Sunday, March 20, 2011
Let's return to the continent of Africa and read stories from 28 - Stories of AIDS in Africa by Stephanie Nolen.
Here's a book summary:
According to UNAIDS, the number of HIV-infected people in Africa is 28 million. But Nolen, veteran Toronto Globe & Mail Africa bureau chief, doesn't believe it: after nine years of reporting on the epidemic, she thinks that number is conservative. Here she offers 28 searing portraits of Africans affected by the deadly virus.
Scattered across the continent from the slums of Lagos, Nigeria, to the bush in southern Zambia, these Africans present a mosaic of a continent in crisis and a collective cry for help. With a seasoned journalist's finesse, Nolen effortlessly weaves technical information—health statistics, disease data, NGO reports—into these deeply intimate glimpses of people often overlooked in the flood of contemporary media.
We'll be discussing this book in the Lower Haight neighborhood at Oakside Cafe on Sun April 17, 2011 at 2pm.
May - The Divine Husband by Francisco Goldman - this is quite a long book, so when you have a chance to start reading this book after April's read, I recommend an early head start.
This story beautifully written by Susan Abulhawa brought us the insights of an emotional journey of Amal Abulheja. Starting from the ancestral history of her grandfather and the origins of the family's land to contemporary USA where Amal manages to settle in exile, after growing up in a refugee camp in Jenin.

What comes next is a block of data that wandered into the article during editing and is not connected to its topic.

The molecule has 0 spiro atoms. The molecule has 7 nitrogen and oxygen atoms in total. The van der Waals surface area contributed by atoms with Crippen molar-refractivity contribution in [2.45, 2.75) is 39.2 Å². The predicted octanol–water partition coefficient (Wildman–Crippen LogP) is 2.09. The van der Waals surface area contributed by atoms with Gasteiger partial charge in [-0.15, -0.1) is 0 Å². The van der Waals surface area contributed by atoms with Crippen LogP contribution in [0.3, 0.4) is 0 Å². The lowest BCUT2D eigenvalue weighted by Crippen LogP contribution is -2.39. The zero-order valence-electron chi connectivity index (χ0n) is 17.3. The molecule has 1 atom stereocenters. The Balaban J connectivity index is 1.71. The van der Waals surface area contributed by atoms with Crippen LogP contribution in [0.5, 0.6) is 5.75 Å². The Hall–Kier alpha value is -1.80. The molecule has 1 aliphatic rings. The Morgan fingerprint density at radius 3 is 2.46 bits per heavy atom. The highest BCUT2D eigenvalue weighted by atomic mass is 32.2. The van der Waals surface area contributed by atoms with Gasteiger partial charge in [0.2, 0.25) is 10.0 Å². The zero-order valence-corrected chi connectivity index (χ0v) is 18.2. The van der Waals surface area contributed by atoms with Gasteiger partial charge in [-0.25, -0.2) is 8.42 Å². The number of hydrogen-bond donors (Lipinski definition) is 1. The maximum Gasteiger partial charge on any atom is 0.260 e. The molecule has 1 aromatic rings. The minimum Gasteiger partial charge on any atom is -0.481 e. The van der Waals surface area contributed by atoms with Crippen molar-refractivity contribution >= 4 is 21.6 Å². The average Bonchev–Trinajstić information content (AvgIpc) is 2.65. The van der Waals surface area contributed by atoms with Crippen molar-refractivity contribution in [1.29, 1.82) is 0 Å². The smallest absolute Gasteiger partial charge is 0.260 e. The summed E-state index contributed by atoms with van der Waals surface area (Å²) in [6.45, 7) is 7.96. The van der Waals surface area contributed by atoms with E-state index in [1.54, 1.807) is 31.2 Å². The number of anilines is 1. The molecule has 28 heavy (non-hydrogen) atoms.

The richness of Amal's childhood as she befriends Huda, plays the messenger role for her brother Yousef as he delivers love letters to his girlfriend Fatima, questions her mother Dalia's love and lives a daily morning ritual with her father Baba as they read books together, fostering the importance of education that will be prevalent for the rest of her life. Living in an unpredictable environment where life can be taken so quickly, every moment Amal lives is deepened and seized. Her internal conflicts rises as she starts losing one by one her family and it's hard to stop reading what will come next in her life.
This generational story is a page turner where Abulhawa weaves effectively historical facts and story-telling culminating into a wonderful precious read, reminding us that some of us on the planet are still living in high-risk conflict zones.
Our next book club is going to be focusing on the Israel-Palestine conflict through the book "Mornings in Jenin" by Susan Abulhawa.
Here's a book summary:
Abulhawa’s debut novel is a powerful portrayal of what might be labeled the “other side” of the Palestinian-Israeli conflict, the viewpoint of Palestinian refugees uprooted in 1948, when Israel became a state. Such as the Abulheja family, who were forced from the village of Ein Hod to a refugee camp in Jenin.
We meet twin brothers Ismael, who is kidnapped by an Israeli soldier and raised Jewish, and Yousef, who becomes filled with hatred and joins the PLO. Through the eyes of Amal, their sister born in Jenin in 1955, we travel through three decades of conflict, starting in June 1967 and the Six Days’ War, during which Jenin is bombed.